Figure 4. The absolute functional map output is visualized as point-to-point mapping, The regions marked with the same colors on the four shapes are being mapped to each other (noise standard deviation = 0.1)

Comparison with initially corrupted functional maps: We show how synchronization allows us to improve over our initially corrupted functional maps. Figure 5 shows a comparison between the corrupted functional maps, the ground-truth (un-corrupted) functional maps, and the output functional maps computed via the output absolute maps given by our algorithm, for the correspondence between cat 4 and cat 8. While the algorithm does not allow to fully recover the ground-truth, our analysis shows that it has refined the initially corrupted functional maps. For example, we observe that the noise has been reduced for the off-diagonal elements. This visual inspection is confirmed quantitatively: the distance between the initially corrupted functional maps and the ground-truth is 2.033 while the distance between the output functional maps and the ground-truth is 1.853, as observed in Table 1.

However, the results on the other functional maps C83, C39, C94, C89, C34 are less convincing; see errors reported in Table 1. This can be explained by the fact that we have chosen a relatively small graph, with only 4 nodes i.e. 4 shapes. As a consequence, the synchronization method leveraging cycle consistency can be less efficient. Future results will investigate the performances of our approach for different graphs with different numbers of nodes and different numbers of edges (sparsity of the graph).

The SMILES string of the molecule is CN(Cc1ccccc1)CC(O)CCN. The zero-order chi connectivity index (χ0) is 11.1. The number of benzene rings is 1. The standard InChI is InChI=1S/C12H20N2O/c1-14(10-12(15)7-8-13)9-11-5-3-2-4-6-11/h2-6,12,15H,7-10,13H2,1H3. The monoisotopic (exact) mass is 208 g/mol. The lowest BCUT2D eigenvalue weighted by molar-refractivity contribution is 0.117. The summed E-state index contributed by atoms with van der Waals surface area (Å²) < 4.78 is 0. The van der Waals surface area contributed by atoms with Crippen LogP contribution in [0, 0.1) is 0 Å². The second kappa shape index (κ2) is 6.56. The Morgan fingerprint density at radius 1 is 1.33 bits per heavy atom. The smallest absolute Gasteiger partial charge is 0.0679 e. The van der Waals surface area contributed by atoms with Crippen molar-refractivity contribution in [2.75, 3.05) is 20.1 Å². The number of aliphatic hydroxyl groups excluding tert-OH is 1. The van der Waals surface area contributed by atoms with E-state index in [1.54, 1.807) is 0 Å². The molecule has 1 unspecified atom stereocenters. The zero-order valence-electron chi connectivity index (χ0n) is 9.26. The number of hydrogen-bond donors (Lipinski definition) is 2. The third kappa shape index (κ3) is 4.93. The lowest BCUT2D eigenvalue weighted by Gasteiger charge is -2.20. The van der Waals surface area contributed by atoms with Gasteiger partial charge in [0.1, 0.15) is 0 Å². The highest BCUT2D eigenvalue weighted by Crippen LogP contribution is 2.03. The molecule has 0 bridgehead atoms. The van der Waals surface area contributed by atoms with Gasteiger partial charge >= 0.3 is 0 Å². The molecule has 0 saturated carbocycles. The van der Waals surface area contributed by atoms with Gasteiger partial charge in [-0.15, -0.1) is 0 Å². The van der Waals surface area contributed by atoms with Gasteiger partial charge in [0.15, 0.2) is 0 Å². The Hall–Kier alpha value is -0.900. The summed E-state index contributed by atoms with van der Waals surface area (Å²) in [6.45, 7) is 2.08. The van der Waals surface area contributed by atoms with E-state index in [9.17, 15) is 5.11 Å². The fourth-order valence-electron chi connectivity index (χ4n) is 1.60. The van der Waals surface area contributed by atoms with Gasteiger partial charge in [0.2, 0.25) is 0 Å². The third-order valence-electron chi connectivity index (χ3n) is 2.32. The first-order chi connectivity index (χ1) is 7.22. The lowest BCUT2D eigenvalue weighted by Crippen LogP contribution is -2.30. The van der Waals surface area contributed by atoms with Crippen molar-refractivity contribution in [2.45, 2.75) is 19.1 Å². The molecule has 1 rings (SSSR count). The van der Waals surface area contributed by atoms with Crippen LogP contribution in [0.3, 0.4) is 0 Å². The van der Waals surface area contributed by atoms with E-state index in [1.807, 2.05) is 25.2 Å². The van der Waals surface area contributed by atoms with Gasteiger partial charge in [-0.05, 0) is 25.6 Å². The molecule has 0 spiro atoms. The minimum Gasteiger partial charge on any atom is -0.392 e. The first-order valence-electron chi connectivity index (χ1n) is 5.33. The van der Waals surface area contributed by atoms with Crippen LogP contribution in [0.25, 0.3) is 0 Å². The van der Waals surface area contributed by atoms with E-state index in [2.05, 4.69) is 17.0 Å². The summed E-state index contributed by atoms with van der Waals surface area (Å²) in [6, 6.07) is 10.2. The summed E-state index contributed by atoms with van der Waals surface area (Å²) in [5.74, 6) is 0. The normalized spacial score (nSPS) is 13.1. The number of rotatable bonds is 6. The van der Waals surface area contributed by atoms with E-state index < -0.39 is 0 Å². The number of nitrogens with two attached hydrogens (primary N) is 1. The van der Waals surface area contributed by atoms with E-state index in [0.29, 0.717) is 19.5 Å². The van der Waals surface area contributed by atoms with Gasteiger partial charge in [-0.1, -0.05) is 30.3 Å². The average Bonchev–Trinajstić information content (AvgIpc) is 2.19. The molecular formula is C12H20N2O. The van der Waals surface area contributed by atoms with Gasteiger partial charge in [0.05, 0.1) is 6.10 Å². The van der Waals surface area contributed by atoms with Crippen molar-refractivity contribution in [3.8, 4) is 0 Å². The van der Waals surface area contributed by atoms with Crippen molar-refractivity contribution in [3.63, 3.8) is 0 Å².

Func. Maps.Error C83Error C39Error C48Error C94Error C89Error C34
Before sync.1.7621.6582.0331.8771.8191.854
After sync.1.6592.519 1.7412.3232.1182.492
After sync. (Riem.)2.5762.6211.8531.9842.181 2.519
Table 1. Frobenius norms of the difference between different functional maps and the ground-truth functional maps

Discussion: We compare this method with the method that does not restrict the functional maps to be on the Riemannian Stiefel manifold. We observe similar performances, with a preference for the non-Riemannian optimization method. Future work will investigate which data regimes require optimization with Riemannian constraints and which regimes do not necessarily require it.

Figure 5. Result for the functional map relating cat 4 to cat 8. Left: Corrupted functional maps that are the inputs of our algorithm. Middle: ground-truth functional maps, i.e. functional maps before corruption with synthetic noise. Right: Functional maps given by the output of our algorithm.


In this blog, we explained the first steps of our work on shape correspondences. Currently, we are working on a Markov Chain Monte Carlo (MCMC) implementation to get better results with associated uncertainty quantification. We are also working on a custom gradient function to get better performance. In the coming weeks, we look forward to experimenting with other benchmark datasets and comparing our results with baselines.

Acknowledgment: We thank our mentors, Dr. Nina Miolane and Dr. Tolga Birdal for their consistent guidance and mentorship. They have relentlessly supported us from the beginning, debugged our errors. We especially thank Nina for guiding us to write this blog post. We are very grateful for her keen enthusiasm 😇. We also thank our TA, Dr. Dena Bazazian for her important feedback. 

Source code: See notebook here